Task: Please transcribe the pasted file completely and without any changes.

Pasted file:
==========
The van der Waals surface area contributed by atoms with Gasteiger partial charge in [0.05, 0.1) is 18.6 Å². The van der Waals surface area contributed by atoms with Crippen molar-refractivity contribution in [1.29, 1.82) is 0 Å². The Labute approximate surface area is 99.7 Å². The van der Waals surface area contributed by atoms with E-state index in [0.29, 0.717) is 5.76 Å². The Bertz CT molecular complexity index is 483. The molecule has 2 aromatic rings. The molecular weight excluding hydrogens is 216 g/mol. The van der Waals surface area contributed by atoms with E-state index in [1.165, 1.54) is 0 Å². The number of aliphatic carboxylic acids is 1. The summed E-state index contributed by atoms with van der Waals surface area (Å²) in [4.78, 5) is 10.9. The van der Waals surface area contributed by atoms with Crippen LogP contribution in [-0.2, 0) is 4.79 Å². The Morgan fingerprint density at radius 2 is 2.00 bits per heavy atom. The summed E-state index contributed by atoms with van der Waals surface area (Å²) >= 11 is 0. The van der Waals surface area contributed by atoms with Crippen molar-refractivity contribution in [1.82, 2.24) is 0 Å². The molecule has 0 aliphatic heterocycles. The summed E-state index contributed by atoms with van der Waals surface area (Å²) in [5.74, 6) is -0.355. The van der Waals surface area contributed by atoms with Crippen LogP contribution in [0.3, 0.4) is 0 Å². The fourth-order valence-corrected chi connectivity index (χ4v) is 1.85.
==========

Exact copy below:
The van der Waals surface area contributed by atoms with Gasteiger partial charge in [0.05, 0.1) is 18.6 Å². The van der Waals surface area contributed by atoms with Crippen molar-refractivity contribution in [1.29, 1.82) is 0 Å². The Labute approximate surface area is 99.7 Å². The van der Waals surface area contributed by atoms with E-state index in [0.29, 0.717) is 5.76 Å². The Bertz CT molecular complexity index is 483. The molecule has 2 aromatic rings. The molecular weight excluding hydrogens is 216 g/mol. The van der Waals surface area contributed by atoms with E-state index in [1.165, 1.54) is 0 Å². The number of aliphatic carboxylic acids is 1. The summed E-state index contributed by atoms with van der Waals surface area (Å²) in [4.78, 5) is 10.9. The van der Waals surface area contributed by atoms with Crippen LogP contribution in [-0.2, 0) is 4.79 Å². The Morgan fingerprint density at radius 2 is 2.00 bits per heavy atom. The summed E-state index contributed by atoms with van der Waals surface area (Å²) >= 11 is 0. The van der Waals surface area contributed by atoms with Crippen molar-refractivity contribution in [1.82, 2.24) is 0 Å². The molecule has 0 aliphatic heterocycles. The summed E-state index contributed by atoms with van der Waals surface area (Å²) in [5.74, 6) is -0.355. The van der Waals surface area contributed by atoms with Crippen LogP contribution in [0.3, 0.4) is 0 Å². The fourth-order valence-corrected chi connectivity index (χ4v) is 1.85.